“I don’t see quick consolidation taking place,” he said. “If you think about how many steps are involved before an advertiser actually parts with their dollar, and if you believe some of the statistics, 70 percent of every dollar spent goes to a middleman and not the publisher. That’s just not sustainable in the modern world, and that’s just wildly inefficient and screams out for disruption.”
Hawksley points to Salesforce’s recent US$700 million acquisition of Krux, announced just before the start of Dreamforce, as one offering which would enable advertisers can get a handle on things.
The addition of the San Francisco company, which provides a data-management platform, to the Salesforce portfolio is intended to extend the Salesforce Marketing Cloud’s audience segmentation and targeting capabilities to power consumer marketing with even more precision, at scale.
“What I love about what we’re doing with Krux is that we can now help clients leverage first-, second- and third-party data, both known and anonymous, to really pull out the inefficiencies in ad buying,” he said.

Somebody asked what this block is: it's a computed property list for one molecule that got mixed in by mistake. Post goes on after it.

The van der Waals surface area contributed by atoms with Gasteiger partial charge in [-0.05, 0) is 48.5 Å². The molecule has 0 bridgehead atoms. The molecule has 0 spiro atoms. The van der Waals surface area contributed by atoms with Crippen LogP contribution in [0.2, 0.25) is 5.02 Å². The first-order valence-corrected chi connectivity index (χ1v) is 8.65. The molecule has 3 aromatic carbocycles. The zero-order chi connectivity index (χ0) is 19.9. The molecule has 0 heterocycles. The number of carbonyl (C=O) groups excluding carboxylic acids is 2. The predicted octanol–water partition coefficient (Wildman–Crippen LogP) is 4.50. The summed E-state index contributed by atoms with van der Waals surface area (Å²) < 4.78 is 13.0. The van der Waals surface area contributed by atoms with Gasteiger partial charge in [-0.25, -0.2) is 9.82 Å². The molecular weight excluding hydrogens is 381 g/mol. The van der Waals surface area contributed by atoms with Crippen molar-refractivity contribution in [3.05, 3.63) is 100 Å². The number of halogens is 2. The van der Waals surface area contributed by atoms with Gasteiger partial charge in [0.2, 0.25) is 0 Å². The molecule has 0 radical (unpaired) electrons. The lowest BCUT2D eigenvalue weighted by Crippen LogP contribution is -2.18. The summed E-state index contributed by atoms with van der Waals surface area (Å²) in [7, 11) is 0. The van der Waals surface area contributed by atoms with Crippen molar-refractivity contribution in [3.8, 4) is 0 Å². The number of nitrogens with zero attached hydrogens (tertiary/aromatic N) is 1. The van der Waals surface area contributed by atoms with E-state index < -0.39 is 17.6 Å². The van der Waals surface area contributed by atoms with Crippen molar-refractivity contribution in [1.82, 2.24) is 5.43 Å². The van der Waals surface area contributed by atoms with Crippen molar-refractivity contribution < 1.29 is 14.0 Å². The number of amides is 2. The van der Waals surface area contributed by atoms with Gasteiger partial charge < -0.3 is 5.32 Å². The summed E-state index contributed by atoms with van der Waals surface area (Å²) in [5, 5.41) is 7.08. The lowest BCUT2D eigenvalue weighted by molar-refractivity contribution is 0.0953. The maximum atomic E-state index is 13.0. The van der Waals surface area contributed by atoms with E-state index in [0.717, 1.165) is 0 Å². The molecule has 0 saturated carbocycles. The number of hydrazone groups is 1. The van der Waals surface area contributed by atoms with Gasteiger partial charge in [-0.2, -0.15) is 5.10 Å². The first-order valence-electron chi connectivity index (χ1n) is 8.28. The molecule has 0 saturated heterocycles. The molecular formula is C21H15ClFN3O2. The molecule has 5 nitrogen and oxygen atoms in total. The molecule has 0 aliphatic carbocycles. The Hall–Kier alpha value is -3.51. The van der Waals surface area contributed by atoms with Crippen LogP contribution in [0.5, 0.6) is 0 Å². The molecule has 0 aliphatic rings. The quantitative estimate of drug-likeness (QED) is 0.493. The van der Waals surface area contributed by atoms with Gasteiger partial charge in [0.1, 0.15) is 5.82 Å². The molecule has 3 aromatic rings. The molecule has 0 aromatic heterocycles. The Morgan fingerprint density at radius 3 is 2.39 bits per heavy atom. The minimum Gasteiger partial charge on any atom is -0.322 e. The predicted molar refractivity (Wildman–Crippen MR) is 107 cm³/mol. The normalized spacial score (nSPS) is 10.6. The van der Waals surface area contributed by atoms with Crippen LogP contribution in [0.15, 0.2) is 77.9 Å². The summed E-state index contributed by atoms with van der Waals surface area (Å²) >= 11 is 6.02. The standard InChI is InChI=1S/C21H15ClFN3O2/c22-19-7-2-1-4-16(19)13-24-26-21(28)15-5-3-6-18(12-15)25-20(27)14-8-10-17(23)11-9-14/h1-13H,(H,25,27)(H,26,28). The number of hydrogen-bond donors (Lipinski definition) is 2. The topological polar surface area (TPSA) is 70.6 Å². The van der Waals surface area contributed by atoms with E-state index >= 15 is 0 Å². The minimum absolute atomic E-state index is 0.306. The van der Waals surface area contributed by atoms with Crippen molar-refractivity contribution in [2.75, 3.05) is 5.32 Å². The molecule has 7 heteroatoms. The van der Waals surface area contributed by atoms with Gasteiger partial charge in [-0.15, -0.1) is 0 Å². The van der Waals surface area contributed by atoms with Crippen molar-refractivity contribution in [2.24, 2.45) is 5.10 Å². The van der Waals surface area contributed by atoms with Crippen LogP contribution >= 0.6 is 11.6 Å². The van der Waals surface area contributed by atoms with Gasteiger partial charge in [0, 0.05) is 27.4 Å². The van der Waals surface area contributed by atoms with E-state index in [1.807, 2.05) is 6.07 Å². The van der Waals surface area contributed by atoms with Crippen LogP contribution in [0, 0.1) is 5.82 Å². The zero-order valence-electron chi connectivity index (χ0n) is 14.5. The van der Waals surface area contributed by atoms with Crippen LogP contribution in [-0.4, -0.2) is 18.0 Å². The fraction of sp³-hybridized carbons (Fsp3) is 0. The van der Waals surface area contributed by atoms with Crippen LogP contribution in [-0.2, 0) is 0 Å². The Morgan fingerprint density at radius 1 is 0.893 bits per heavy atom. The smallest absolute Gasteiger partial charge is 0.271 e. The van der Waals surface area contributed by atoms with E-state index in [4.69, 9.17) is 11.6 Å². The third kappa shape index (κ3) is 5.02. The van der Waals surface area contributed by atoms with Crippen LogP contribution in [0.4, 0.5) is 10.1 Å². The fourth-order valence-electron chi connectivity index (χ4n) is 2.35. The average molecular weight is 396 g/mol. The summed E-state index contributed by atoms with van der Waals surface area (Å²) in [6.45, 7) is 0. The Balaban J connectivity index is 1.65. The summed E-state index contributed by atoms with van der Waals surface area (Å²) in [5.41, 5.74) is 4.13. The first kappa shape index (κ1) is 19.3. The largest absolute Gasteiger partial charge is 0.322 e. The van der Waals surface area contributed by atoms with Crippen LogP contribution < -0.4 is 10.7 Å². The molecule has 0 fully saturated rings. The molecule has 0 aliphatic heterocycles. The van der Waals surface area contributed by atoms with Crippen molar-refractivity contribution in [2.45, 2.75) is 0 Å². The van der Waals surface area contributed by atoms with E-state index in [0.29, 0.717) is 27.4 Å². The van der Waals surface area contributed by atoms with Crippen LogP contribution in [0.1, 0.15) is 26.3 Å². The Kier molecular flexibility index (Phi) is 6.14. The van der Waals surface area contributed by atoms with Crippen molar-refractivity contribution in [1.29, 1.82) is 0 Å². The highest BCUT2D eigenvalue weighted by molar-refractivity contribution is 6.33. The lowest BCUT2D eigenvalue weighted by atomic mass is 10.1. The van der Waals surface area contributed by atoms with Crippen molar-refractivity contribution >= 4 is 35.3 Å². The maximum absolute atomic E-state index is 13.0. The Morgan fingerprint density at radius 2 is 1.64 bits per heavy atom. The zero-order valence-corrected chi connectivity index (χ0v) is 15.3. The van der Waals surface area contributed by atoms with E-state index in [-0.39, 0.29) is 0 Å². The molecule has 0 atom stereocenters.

The move to better serve marketers and offer them some clarity into their adspend ties in with the recent concerns the advertising industry is facing over the opacity of deals made. This came to prominence most recently with Denstu Japan admitting that a subsidiary had overcharged clients including Toyota.
“You see cases where clients are being overcharged for advertising or charged for advertising that never happened, and that’s just not sustainable in a world which relies on trust,” said Hawksley. “That doesn’t seem like a trust-based relationship.”
“What I hear from clients is that they want more control over their advertising dollars,” he added.
Not just from the perspective of knowing that their money is being spent in a fair, honest and transparent way but also in an efficient way that takes advantage of all the data that they have at their disposal.
“And the best way to accomplish that, is to control it themselves, which is where I see adtech going," he said. "It will empower brands to control their marketing spend far more then they have been able to before.”
Ad agencies will still have an important role to play, Hawksley said, but it will probably be a different one, because despite bad press, they are still, by and large, the trusted advisors of adspend to brands.
Disclosure: The reporter is being hosted by the conference organiser, Salesforce.